He launched his career in earnest when he joined ABC News in 1989, serving as an investigative associate producer and producer for ABC News’ PrimeTime Live with hosts Diane Sawyer and Sam Donaldson. During that time his investigative reports explored flaws in the secretive B-2 stealth bomber program, the dangers of unlicensed mental health practitioners, and the unheralded risks of an overprescribed heart medication.
“I’m literally just rotting… there’s nothing I can think of that’s good in my life right now,” Ashley, a 21-year-old who smokes as many as 100 hits of heroin a day, tells “20/20″ in a rare look at a largely unknown and growing problem for American families — heroin addiction. The number of addicts in America has nearly doubled since 2007, according to the Substance Abuse and Mental Health Services Administration. ABC News Anchor Chris Cuomo reports that heroin addiction is not to be dismissed as an inner-city scourge — kids from suburban families are falling victim like never before. Chris Cuomo’s report airs on”20/20,” Friday, October 29 (10:00 – 11:00 p.m., ET) on the ABC Television Network.
The popular ABC News series “Primetime: What Would You Do?” returns with a full season order of all new scenarios, beginning Friday, October 29 at 9:00 pm ET. The show, which was called “a Candid Camera of Ethics” by The Columbia Journalism Review, ranked No. 1 in its 9:00 pm time period among the broadcast networks in Adults 18-49 and Adults 25-54 during its run this summer. The show more than doubled the performance of ABC in time period, increasing by 110% in Total Viewers and by 133% in Adults 18-49 from the Net’s performance in the hour in the comparable weeks last summer.
It’s a story so unbelievable, it has everyone wondering what really happened. The documentary film “Catfish” bills itself as “a reality thriller that is a shocking product of our times… a riveting story of love, deception and grace within a labyrinth of online intrigue.” But the media and moviegoers alike have questioned the validity and truthfulness of this Sundance Film Festival favorite. The film follows Nev Schulman, a 24-year-old New York City photographer who becomes entangled in an internet relationship with a Michigan family that includes an eight-year-old art prodigy, her beautiful older sister, Megan, and her mother, Angela. Nev’s filmmaker brother, Ariel, and friend Henry Joost document the budding virtual love affair between Nev and Megan and embark on a road trip to discover the shocking truth about the family.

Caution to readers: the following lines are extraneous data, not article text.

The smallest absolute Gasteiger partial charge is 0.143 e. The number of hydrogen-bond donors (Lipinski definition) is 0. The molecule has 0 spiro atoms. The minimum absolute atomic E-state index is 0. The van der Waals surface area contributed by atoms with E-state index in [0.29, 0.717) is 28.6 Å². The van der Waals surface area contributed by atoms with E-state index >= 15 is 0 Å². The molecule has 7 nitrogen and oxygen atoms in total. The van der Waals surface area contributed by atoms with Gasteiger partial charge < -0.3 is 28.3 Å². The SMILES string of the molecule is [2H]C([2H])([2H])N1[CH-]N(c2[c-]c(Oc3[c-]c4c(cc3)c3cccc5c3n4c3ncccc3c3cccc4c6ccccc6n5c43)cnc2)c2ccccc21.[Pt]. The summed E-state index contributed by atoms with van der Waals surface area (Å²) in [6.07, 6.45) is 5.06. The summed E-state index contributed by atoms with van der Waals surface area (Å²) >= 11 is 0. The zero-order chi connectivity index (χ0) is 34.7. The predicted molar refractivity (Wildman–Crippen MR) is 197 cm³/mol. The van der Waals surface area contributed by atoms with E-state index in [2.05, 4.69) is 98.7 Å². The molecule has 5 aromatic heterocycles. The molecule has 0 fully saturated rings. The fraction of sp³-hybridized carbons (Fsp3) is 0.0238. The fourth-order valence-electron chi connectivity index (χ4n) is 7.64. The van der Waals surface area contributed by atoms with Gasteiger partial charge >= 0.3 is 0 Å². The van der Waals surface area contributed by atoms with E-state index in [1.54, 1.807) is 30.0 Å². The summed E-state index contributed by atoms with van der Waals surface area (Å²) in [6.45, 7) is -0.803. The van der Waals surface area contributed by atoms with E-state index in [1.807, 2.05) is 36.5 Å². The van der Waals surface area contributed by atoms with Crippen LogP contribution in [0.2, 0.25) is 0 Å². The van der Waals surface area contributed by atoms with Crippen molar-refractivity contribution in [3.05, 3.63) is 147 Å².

What happens to a family when a child’s birth becomes a medical mystery? Barbara Walters reports on Kaylee Halko and Lindsay Ratcliffe, two vibrant young girls who suffer from a rapid aging disease called progeria, a fatal condition that currently affects 68 known children in the world. The disease causes children to age at 10 times the normal rate. It’s extremely rare – occurring in only one in four to eight million births – and always fatal. On average, children die at the age of 13.
Walters also interviews one of the oldest surviving children with progeria and explores the secrets of aging that her body may reveal.
ABC News launches a new primetime series, “Nightlineprime,” with four installments of “Secrets of Your Mind — Why We Do What We Do.” This marks “Nightline’s” first foray into primetime series. “Secrets of Your Mind” premieres THURSDAY, AUGUST 19 (10:00-11:00 p.m., ET) and continues for three successive Thursdays, concluding September 9.
In this series, “Nightline” anchors and producers explore the mystery and the science of the brain through a range of extraordinary case studies. The series also features the work of world renowned neurosurgeon Dr. Julian Bailes, of West Virginia University Health Sciences Center, and his patients. Each installment of “Secrets of Your Mind” will focus on a different research area, including love’s impact on the brain, medical emergencies involving the brain, violence and the brain, and food and the brain.